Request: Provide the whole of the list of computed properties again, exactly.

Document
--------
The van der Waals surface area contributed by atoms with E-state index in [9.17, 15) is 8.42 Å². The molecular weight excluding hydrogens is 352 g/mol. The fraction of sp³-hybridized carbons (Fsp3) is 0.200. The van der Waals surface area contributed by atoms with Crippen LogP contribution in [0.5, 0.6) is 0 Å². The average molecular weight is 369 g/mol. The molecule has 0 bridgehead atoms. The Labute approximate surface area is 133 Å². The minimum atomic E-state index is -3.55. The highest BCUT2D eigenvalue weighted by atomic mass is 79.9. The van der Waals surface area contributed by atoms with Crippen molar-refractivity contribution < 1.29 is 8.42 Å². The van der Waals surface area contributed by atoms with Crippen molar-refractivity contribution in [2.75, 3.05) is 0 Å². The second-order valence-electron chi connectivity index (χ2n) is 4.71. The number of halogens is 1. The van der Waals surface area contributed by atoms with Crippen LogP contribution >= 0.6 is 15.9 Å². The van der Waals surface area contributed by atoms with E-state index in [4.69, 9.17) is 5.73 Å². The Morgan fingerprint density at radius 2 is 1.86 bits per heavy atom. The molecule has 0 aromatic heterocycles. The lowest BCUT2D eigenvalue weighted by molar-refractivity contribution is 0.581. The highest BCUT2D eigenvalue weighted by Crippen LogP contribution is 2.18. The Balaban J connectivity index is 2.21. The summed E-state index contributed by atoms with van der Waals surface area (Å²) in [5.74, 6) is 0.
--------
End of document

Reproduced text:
The van der Waals surface area contributed by atoms with E-state index in [9.17, 15) is 8.42 Å². The molecular weight excluding hydrogens is 352 g/mol. The fraction of sp³-hybridized carbons (Fsp3) is 0.200. The van der Waals surface area contributed by atoms with Crippen LogP contribution in [0.5, 0.6) is 0 Å². The average molecular weight is 369 g/mol. The molecule has 0 bridgehead atoms. The Labute approximate surface area is 133 Å². The minimum atomic E-state index is -3.55. The highest BCUT2D eigenvalue weighted by atomic mass is 79.9. The van der Waals surface area contributed by atoms with Crippen molar-refractivity contribution < 1.29 is 8.42 Å². The van der Waals surface area contributed by atoms with Crippen molar-refractivity contribution in [2.75, 3.05) is 0 Å². The second-order valence-electron chi connectivity index (χ2n) is 4.71. The number of halogens is 1. The van der Waals surface area contributed by atoms with Crippen LogP contribution >= 0.6 is 15.9 Å². The van der Waals surface area contributed by atoms with E-state index in [4.69, 9.17) is 5.73 Å². The Morgan fingerprint density at radius 2 is 1.86 bits per heavy atom. The molecule has 0 aromatic heterocycles. The lowest BCUT2D eigenvalue weighted by molar-refractivity contribution is 0.581. The highest BCUT2D eigenvalue weighted by Crippen LogP contribution is 2.18. The Balaban J connectivity index is 2.21. The summed E-state index contributed by atoms with van der Waals surface area (Å²) in [5.74, 6) is 0.